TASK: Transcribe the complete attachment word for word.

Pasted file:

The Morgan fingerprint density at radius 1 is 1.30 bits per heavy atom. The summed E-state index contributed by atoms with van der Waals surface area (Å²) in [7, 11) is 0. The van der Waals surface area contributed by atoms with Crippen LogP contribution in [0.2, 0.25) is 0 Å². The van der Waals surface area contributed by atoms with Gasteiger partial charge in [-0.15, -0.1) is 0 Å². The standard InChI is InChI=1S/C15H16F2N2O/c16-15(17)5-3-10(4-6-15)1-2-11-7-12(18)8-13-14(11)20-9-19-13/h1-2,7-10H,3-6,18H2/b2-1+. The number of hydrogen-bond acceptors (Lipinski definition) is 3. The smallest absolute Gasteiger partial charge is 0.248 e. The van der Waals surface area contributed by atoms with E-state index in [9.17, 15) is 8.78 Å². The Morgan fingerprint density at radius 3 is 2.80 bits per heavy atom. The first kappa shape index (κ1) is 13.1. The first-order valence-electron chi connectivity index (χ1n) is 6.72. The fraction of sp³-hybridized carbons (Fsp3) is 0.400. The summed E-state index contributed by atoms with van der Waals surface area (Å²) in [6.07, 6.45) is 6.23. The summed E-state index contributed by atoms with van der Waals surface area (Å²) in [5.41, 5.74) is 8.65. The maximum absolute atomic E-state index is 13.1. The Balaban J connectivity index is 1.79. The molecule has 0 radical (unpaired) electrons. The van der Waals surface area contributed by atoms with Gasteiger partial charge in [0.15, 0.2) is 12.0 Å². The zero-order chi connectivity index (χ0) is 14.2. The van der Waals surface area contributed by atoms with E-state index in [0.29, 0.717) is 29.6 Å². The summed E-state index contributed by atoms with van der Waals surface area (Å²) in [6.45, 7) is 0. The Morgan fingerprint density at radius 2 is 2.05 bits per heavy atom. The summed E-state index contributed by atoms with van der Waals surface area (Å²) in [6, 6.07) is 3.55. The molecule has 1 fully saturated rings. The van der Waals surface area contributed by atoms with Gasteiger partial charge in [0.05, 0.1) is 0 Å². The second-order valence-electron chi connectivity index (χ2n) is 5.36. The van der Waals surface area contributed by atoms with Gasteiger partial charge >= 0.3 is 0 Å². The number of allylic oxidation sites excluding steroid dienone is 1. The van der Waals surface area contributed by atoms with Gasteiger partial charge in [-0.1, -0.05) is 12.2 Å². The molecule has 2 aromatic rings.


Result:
The Morgan fingerprint density at radius 1 is 1.30 bits per heavy atom. The summed E-state index contributed by atoms with van der Waals surface area (Å²) in [7, 11) is 0. The van der Waals surface area contributed by atoms with Crippen LogP contribution in [0.2, 0.25) is 0 Å². The van der Waals surface area contributed by atoms with Gasteiger partial charge in [-0.15, -0.1) is 0 Å². The standard InChI is InChI=1S/C15H16F2N2O/c16-15(17)5-3-10(4-6-15)1-2-11-7-12(18)8-13-14(11)20-9-19-13/h1-2,7-10H,3-6,18H2/b2-1+. The number of hydrogen-bond acceptors (Lipinski definition) is 3. The smallest absolute Gasteiger partial charge is 0.248 e. The van der Waals surface area contributed by atoms with E-state index in [9.17, 15) is 8.78 Å². The Morgan fingerprint density at radius 3 is 2.80 bits per heavy atom. The first kappa shape index (κ1) is 13.1. The first-order valence-electron chi connectivity index (χ1n) is 6.72. The fraction of sp³-hybridized carbons (Fsp3) is 0.400. The summed E-state index contributed by atoms with van der Waals surface area (Å²) in [6.07, 6.45) is 6.23. The summed E-state index contributed by atoms with van der Waals surface area (Å²) in [5.41, 5.74) is 8.65. The maximum absolute atomic E-state index is 13.1. The Balaban J connectivity index is 1.79. The molecule has 0 radical (unpaired) electrons. The van der Waals surface area contributed by atoms with Gasteiger partial charge in [0.15, 0.2) is 12.0 Å². The zero-order chi connectivity index (χ0) is 14.2. The van der Waals surface area contributed by atoms with E-state index in [0.29, 0.717) is 29.6 Å². The summed E-state index contributed by atoms with van der Waals surface area (Å²) in [6.45, 7) is 0. The Morgan fingerprint density at radius 2 is 2.05 bits per heavy atom. The summed E-state index contributed by atoms with van der Waals surface area (Å²) in [6, 6.07) is 3.55. The molecule has 1 fully saturated rings. The van der Waals surface area contributed by atoms with Gasteiger partial charge in [0.05, 0.1) is 0 Å². The second-order valence-electron chi connectivity index (χ2n) is 5.36. The van der Waals surface area contributed by atoms with Gasteiger partial charge >= 0.3 is 0 Å². The number of allylic oxidation sites excluding steroid dienone is 1. The van der Waals surface area contributed by atoms with Gasteiger partial charge in [-0.1, -0.05) is 12.2 Å². The molecule has 2 aromatic rings.